Advertising Glossary: Impressions, Clicks and Clickthrough Rate (CTR) | Blogads

Advertising Glossary: Impressions, Clicks and Clickthrough Rate (CTR)

Welcome to Digital Ad Academy. We’ll be using this series to break online advertising down into its core elements and explore the basics of buying, selling and tracking ads.

We begin with one of the most basic ways to measure the success of digital ad campaigns: the clickthrough rate (CTR). But before we can figure out what an ad’s CTR is, we need to understand how that particular statistic is calculated. To do this, we need to know the ad’s impressions, clicks and some basic division.


Some ad campaigns are purchased by number of impressions. Every time an ad is displayed on a user’s screen, or every time a page loads with your ad on it, an impression is counted, regardless of clicks.

How are ad impressions measured?

Depending on the network or technology with which you’re buying or selling ads, the ad will either be accompanied by an invisible pixel or javascript code that alerts the ad’s hosting server whenever it is loaded.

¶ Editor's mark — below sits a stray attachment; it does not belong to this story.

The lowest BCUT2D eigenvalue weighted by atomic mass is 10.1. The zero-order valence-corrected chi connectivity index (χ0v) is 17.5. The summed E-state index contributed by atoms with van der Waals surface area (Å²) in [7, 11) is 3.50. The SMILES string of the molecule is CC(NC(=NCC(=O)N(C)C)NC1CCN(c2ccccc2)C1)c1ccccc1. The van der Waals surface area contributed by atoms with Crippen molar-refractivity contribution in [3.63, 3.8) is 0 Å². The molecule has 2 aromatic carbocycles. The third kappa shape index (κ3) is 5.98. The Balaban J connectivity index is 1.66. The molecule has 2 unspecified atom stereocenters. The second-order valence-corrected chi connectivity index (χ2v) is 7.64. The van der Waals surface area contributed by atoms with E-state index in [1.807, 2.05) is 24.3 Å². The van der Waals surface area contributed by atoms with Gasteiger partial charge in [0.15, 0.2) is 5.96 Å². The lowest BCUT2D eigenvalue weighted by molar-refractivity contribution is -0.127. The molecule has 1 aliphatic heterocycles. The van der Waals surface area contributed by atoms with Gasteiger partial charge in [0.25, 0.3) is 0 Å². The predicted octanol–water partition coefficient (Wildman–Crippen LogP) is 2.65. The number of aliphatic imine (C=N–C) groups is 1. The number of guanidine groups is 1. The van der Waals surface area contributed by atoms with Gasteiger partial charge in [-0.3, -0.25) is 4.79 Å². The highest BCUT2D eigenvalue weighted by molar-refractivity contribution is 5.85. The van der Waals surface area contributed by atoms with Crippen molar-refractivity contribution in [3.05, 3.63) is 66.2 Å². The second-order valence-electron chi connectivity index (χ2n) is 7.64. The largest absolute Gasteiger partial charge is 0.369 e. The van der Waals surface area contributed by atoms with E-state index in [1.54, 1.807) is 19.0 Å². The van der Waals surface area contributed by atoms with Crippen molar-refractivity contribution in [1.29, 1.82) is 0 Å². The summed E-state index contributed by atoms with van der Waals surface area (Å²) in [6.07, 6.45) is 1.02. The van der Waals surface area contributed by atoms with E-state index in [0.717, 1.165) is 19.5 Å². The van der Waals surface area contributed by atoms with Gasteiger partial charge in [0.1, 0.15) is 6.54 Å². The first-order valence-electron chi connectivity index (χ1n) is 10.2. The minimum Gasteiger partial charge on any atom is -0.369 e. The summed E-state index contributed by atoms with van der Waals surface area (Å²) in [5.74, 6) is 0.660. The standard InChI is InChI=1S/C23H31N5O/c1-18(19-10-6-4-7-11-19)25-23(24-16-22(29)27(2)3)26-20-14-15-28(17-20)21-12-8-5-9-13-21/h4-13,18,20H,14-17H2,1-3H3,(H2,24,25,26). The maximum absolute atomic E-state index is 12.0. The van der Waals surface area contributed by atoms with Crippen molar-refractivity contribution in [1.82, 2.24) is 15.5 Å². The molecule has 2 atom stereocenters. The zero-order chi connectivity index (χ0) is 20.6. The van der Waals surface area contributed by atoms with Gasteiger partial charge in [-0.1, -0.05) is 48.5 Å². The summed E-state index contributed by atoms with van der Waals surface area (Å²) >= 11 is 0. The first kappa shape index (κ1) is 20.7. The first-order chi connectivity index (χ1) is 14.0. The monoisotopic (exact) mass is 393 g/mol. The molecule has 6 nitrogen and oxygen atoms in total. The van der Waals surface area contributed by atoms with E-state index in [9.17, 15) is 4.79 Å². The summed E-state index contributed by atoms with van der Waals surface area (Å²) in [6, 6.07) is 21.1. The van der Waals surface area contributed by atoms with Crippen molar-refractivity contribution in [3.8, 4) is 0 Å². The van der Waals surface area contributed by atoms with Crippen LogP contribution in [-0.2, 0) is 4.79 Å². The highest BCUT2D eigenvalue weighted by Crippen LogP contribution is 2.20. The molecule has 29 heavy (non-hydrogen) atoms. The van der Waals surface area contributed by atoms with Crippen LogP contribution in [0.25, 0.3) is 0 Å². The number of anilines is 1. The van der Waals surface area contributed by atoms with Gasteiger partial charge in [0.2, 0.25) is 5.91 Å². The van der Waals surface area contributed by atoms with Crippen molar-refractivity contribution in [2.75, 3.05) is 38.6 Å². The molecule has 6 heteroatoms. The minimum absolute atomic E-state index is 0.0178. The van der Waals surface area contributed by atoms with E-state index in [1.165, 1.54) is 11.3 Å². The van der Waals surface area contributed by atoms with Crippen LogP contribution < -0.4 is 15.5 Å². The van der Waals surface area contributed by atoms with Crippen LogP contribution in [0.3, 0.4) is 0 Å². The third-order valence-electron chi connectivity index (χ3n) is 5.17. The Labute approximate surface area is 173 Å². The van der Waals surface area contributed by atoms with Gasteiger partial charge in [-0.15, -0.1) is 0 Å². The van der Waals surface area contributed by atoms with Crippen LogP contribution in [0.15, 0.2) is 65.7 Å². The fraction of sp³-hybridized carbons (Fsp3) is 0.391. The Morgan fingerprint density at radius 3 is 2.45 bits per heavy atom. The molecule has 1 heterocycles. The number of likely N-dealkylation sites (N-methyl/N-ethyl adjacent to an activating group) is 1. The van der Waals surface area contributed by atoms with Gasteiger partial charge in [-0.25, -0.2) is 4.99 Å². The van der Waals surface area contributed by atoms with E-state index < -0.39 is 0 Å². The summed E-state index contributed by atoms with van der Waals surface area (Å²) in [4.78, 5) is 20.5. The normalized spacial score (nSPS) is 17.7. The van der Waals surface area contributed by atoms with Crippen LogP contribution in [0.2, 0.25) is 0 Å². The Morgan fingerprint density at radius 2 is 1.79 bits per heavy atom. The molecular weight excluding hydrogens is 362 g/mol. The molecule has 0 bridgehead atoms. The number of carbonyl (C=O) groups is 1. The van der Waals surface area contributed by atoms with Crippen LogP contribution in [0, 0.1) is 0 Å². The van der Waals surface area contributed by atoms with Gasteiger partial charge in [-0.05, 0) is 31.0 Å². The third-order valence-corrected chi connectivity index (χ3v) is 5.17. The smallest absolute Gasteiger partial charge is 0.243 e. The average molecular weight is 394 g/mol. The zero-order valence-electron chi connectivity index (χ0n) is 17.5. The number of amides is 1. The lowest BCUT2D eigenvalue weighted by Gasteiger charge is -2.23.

Does the ad make a user want to learn or see more? A click is counted each time a user clicks on any part of an ad. By clicking on the ad the viewer is sent to another landing page on the Web.

How are clicks measured?

Most online ad networks use some form of URL redirect to measure clicks. Before the user reaches the ad’s intended landing page, she briefly visits the ad network’s own URL for measurement. This usually happens so quickly that the user won’t even notice. Each ad has its own redirect URL, so each time that URL is loaded on the ad server, one click is counted.

Clickthrough Rate

Now that we understand impressions and clicks, we can learn how to derive the clickthrough rate, also known as clickthru rate or CTR. In plain English, an ad’s CTR is the percentage of impressions that resulted in a click.

How is clickthrough rate measured?

This is where our division skills come into play. Clickthrough rate is found with the following formula:

So, if your ad was seen 100,000 times (impressions), and 100 users clicked it, your clickthrough rate would be: 100/100,000=0.001 or .1%. Not too shabby!

Facebook comments